ronald van der kemp: the radical dutch designer shaking up couture
Meet the ethical renegade who made the jacket Kate Moss took right off Inez Van Lamsweerde’s back.
Fashion fatigue is real. After years of attending hundreds of fashion shows, receiving thousands of press releases touting the next young designer to watch, and speeding through showrooms in 5 minutes flat, you start to question whether you even like fashion, let alone love it the way you did as a teenager collaging photos from magazines. And then you glimpse a photo of a Ronald Van Der Kemp look from this July's couture season, and it's back. You love fashion again.
The look is a turquoise polka-dotted blouse, buttoned to the neck but completely sheer (very 70s YSL naughty/nice), and a floor-length black and white kilt. Like all of the Dutch designer's "demi-couture" designs for the two collections he's shown in Paris this year, the outfit is familiar (made with vintage fabrics) yet entirely fresh and unexpected. You have a sense of delight - likely the same feeling that inspires Marc Jacobs to comment on a Ronald Instagram: "LOVE this look and the collection is fantastic. Bravo @ronaldvanderkemp."
Van Der Kemp works from his gut, buying deadstock fabrics and vintage pieces and collaging them into garments that feel completely inevitable. "I think my talent is in a mess," he says when we meet in New York. "I've always tried to do things in a perfect way, which I've never been able to do. And now for the first time I have accepted the imperfection. I think that also makes things nice because I have this slogan: perfection only exists digitally. You can see that human hands had worked on it." Like with the American-flag patchwork jeans and flag-lined fur coat that Marc Jacobs so admired - we're talking museum-quality garments with a very personal touch.
Kate inherited the jacket from Inez Van Lamsweerde, the uber-photographer who went to art school with Ronald and has been one of his biggest supporters. He invited Inez and Vinoodh to look at the collection in Amsterdam before he showed it in Paris for the first time. They "really instantly loved it," which was encouraging to him as "they've seen it all."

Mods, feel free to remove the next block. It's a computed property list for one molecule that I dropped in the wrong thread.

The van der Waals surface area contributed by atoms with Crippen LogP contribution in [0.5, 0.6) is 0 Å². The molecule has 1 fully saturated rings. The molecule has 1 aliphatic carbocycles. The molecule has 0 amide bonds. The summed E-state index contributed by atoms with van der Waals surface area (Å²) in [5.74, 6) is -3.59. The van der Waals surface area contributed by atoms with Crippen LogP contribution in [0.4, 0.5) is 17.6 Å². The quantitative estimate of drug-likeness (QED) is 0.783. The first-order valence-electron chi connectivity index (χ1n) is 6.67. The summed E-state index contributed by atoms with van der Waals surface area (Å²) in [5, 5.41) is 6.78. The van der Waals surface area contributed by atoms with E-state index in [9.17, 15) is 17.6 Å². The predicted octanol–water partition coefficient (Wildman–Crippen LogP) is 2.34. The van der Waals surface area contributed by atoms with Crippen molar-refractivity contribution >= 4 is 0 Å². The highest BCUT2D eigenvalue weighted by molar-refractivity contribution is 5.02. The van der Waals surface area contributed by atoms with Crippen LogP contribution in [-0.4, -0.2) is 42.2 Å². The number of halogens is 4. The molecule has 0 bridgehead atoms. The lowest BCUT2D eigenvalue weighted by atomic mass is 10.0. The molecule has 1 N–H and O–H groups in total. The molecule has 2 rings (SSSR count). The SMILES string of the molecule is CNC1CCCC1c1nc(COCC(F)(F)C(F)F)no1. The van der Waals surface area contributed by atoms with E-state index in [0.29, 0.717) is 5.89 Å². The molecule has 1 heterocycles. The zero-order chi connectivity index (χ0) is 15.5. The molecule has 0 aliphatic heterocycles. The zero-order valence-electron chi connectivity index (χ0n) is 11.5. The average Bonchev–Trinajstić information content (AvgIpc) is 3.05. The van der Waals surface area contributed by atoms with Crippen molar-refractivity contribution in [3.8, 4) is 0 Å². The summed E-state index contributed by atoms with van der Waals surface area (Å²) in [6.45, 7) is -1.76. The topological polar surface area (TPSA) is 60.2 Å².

"I do it intuitively," continues Ronald. "I think that's my talent or something." He brings up the example of a sexy fur/leather jacket that Kate Moss wore, foxily: "At first it was a fur coat, and a leather jacket. And I didn't like the fur coat and I didn't like the leather jacket. So I put the two of them together, and it became a much more interesting thing in the end."
And the clothing is part of a larger mission. After twenty-five years working for houses from Courreges to Bill Blass to Guy Laroche to Celine, the Dutch designer was ready to rethink luxury, completely on his own terms. He sees himself as an alternative to the mass-market, social media-crazy free-for-all that luxury brands have become.
The re-sourced fabrics are a reaction to the waste in the market. "I try not to order new fabrics, because I feel there is enough," says Ronald. He gets exotic skins like watersnake, alligator, and python from a handbag manufacturer. "These animals are dead and rather than put them in the garbage, I'd rather make something out of them. At least I respect them more than just throwing them in the bin."
Limited materials have another upside: exclusivity. The designer is drawn to the heyday of 70s and 80s fashion, designers like Valentino, Saint Laurent and his former mentor Bill Blass. "I had a real urge to make things that were really nice, you know, like they used to be," he says. "This is what I've been trying to do: make all these really nice clothes that have this sort of sentimental feeling." This "niceness" is achieved through an impressive army of helpers in Amsterdam, from the atelier that normally makes ballet and opera costumes to the old school tailor who does hand-made buttonholes.
So where can you buy these original creations? As of now, nowhere. Ronald has been talking to retailers, but he's taking it slow: "It's not my priority now." (The first two collections were self-funded, and are available for custom orders.) His priority is working to create something pure, and worthwhile, outside of the system. "I have my own thing, I can do it the way I want to do it, and I can say what I want to say," he says. "Because that's why I'm doing it."
Text Rory Satran
Lookbook photography Marijke Aerden